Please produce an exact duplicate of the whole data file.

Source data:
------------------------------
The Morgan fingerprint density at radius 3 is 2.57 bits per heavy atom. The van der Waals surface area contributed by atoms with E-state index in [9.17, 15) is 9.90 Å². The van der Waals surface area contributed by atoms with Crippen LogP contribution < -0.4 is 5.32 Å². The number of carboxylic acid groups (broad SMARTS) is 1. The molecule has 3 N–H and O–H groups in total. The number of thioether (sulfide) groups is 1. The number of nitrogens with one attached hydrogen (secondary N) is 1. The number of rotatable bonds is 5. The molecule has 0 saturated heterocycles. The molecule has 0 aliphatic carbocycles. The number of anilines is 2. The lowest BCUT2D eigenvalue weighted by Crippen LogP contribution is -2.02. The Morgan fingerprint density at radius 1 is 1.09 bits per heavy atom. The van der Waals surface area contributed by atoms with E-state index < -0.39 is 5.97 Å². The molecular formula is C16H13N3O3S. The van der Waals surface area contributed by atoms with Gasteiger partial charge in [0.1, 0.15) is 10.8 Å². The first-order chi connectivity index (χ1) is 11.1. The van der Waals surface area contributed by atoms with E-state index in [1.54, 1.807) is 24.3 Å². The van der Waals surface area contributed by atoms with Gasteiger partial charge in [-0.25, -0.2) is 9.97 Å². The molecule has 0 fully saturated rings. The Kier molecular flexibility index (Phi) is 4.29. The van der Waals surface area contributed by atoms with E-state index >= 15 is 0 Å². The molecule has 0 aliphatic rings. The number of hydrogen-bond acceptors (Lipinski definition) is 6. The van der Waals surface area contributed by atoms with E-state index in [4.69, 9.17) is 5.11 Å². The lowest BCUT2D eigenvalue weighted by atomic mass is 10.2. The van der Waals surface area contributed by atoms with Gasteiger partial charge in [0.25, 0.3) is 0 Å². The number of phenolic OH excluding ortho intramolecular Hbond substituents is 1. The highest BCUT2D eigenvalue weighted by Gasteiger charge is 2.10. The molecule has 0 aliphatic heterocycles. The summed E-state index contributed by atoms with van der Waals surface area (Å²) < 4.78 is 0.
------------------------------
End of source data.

The Morgan fingerprint density at radius 3 is 2.57 bits per heavy atom. The van der Waals surface area contributed by atoms with E-state index in [9.17, 15) is 9.90 Å². The van der Waals surface area contributed by atoms with Crippen LogP contribution < -0.4 is 5.32 Å². The number of carboxylic acid groups (broad SMARTS) is 1. The molecule has 3 N–H and O–H groups in total. The number of thioether (sulfide) groups is 1. The number of nitrogens with one attached hydrogen (secondary N) is 1. The number of rotatable bonds is 5. The molecule has 0 saturated heterocycles. The molecule has 0 aliphatic carbocycles. The number of anilines is 2. The lowest BCUT2D eigenvalue weighted by Crippen LogP contribution is -2.02. The Morgan fingerprint density at radius 1 is 1.09 bits per heavy atom. The van der Waals surface area contributed by atoms with E-state index < -0.39 is 5.97 Å². The molecular formula is C16H13N3O3S. The van der Waals surface area contributed by atoms with Gasteiger partial charge in [0.1, 0.15) is 10.8 Å². The first-order chi connectivity index (χ1) is 11.1. The van der Waals surface area contributed by atoms with E-state index in [1.54, 1.807) is 24.3 Å². The van der Waals surface area contributed by atoms with Gasteiger partial charge in [-0.25, -0.2) is 9.97 Å². The molecule has 0 fully saturated rings. The Kier molecular flexibility index (Phi) is 4.29. The van der Waals surface area contributed by atoms with E-state index >= 15 is 0 Å². The molecule has 0 aliphatic rings. The number of hydrogen-bond acceptors (Lipinski definition) is 6. The van der Waals surface area contributed by atoms with E-state index in [4.69, 9.17) is 5.11 Å². The lowest BCUT2D eigenvalue weighted by atomic mass is 10.2. The van der Waals surface area contributed by atoms with Gasteiger partial charge in [0.25, 0.3) is 0 Å². The number of phenolic OH excluding ortho intramolecular Hbond substituents is 1. The highest BCUT2D eigenvalue weighted by Gasteiger charge is 2.10. The molecule has 0 aliphatic heterocycles. The summed E-state index contributed by atoms with van der Waals surface area (Å²) < 4.78 is 0.